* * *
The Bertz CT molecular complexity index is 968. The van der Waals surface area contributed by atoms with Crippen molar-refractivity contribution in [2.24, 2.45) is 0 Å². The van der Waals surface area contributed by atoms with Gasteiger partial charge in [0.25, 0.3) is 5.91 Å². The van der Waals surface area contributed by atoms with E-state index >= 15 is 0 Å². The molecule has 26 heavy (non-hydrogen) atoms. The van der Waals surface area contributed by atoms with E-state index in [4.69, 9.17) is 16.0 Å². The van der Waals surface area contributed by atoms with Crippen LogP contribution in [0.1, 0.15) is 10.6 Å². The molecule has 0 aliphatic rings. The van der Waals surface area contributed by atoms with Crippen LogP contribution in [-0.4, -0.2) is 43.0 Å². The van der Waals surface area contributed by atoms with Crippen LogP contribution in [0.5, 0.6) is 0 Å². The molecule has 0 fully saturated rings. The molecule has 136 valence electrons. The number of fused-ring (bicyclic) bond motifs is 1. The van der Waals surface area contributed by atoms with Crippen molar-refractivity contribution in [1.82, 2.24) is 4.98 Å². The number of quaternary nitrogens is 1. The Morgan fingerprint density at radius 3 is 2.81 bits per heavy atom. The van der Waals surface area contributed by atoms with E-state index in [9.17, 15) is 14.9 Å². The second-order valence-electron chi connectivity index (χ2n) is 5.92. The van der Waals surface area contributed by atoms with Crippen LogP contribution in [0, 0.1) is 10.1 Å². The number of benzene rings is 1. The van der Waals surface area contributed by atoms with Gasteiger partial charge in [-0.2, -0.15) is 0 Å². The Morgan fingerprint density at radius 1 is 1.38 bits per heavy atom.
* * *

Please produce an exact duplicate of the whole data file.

The Bertz CT molecular complexity index is 968. The van der Waals surface area contributed by atoms with Crippen molar-refractivity contribution in [2.24, 2.45) is 0 Å². The van der Waals surface area contributed by atoms with Gasteiger partial charge in [0.25, 0.3) is 5.91 Å². The van der Waals surface area contributed by atoms with E-state index >= 15 is 0 Å². The molecule has 26 heavy (non-hydrogen) atoms. The van der Waals surface area contributed by atoms with E-state index in [4.69, 9.17) is 16.0 Å². The van der Waals surface area contributed by atoms with Crippen LogP contribution in [0.1, 0.15) is 10.6 Å². The molecule has 0 aliphatic rings. The van der Waals surface area contributed by atoms with Crippen LogP contribution in [-0.4, -0.2) is 43.0 Å². The van der Waals surface area contributed by atoms with Crippen LogP contribution in [0.5, 0.6) is 0 Å². The molecule has 0 fully saturated rings. The molecule has 136 valence electrons. The number of fused-ring (bicyclic) bond motifs is 1. The van der Waals surface area contributed by atoms with Crippen molar-refractivity contribution in [1.82, 2.24) is 4.98 Å². The number of quaternary nitrogens is 1. The Morgan fingerprint density at radius 3 is 2.81 bits per heavy atom. The van der Waals surface area contributed by atoms with E-state index in [9.17, 15) is 14.9 Å². The second-order valence-electron chi connectivity index (χ2n) is 5.92. The van der Waals surface area contributed by atoms with Crippen LogP contribution in [0, 0.1) is 10.1 Å². The number of benzene rings is 1. The van der Waals surface area contributed by atoms with Gasteiger partial charge in [-0.2, -0.15) is 0 Å². The Morgan fingerprint density at radius 1 is 1.38 bits per heavy atom.